Archive

Archive for the ‘Department of Labor’ Category

US Dept of Labor Announces Plans to Protect American Workers from H-1B Program Discrimination

April 6, 2017 Leave a comment

On April 5, 2017, the U.S. Department of Labor announced plans today to protect U.S. workers from H-1B program discrimination by providing greater transparency and oversight. The program allows employers to hire highly skilled foreign workers in specialty occupations. The H-1B visa program authorizes the temporary employment of qualified individuals who are not otherwise authorized to work in the U.S.

The Dept. of Labor states that in recent years, some employers have used the H-1B program to hire foreign workers despite American workers being qualified and available for work or even to replace American workers. The department fully supports the U.S. Department of Justice in cautioning employers who petition for H-1B visas not to discriminate against U.S. workers, as well as the U.S. Department of Homeland Security’s measures to further deter and detect H-1B visa fraud and abuse.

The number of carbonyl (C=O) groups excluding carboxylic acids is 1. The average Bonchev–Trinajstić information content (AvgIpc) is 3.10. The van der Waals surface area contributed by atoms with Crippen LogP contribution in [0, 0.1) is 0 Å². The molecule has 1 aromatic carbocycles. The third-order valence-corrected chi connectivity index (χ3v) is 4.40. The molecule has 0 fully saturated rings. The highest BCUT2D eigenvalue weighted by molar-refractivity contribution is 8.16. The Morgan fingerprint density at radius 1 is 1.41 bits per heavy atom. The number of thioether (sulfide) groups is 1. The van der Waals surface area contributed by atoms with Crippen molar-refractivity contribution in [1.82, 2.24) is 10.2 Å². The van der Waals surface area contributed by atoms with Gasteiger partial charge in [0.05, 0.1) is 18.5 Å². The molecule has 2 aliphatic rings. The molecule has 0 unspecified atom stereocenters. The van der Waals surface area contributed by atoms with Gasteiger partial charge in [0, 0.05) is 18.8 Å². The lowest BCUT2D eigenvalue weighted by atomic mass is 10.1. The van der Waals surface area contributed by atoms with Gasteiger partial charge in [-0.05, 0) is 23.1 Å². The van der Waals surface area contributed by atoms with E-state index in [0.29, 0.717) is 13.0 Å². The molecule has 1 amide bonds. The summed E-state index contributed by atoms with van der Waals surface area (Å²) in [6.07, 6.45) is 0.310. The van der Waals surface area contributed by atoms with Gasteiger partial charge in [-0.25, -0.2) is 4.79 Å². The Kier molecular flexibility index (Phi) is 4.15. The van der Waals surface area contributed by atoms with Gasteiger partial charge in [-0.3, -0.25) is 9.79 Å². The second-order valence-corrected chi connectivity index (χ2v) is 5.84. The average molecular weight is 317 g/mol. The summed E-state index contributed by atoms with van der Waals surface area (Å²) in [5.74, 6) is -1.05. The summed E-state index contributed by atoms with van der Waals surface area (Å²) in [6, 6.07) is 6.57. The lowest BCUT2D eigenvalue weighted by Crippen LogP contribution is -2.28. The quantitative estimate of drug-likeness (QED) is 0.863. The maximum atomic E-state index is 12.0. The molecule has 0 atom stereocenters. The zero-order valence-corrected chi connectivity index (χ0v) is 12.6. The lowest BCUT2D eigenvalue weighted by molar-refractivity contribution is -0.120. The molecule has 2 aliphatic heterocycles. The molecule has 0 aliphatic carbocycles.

The department will protect American workers against discrimination through the following actions:

1. Rigorously use all of its existing authority to initiate investigations of H-1B program violators.
This effort to protect U.S. workers will also involve greater coordination with other federal agencies,
including the departments of Homeland Security and Justice for additional investigation and, if
necessary, prosecution.

2. Consider changes to the Labor Condition Application for future application cycles. The Labor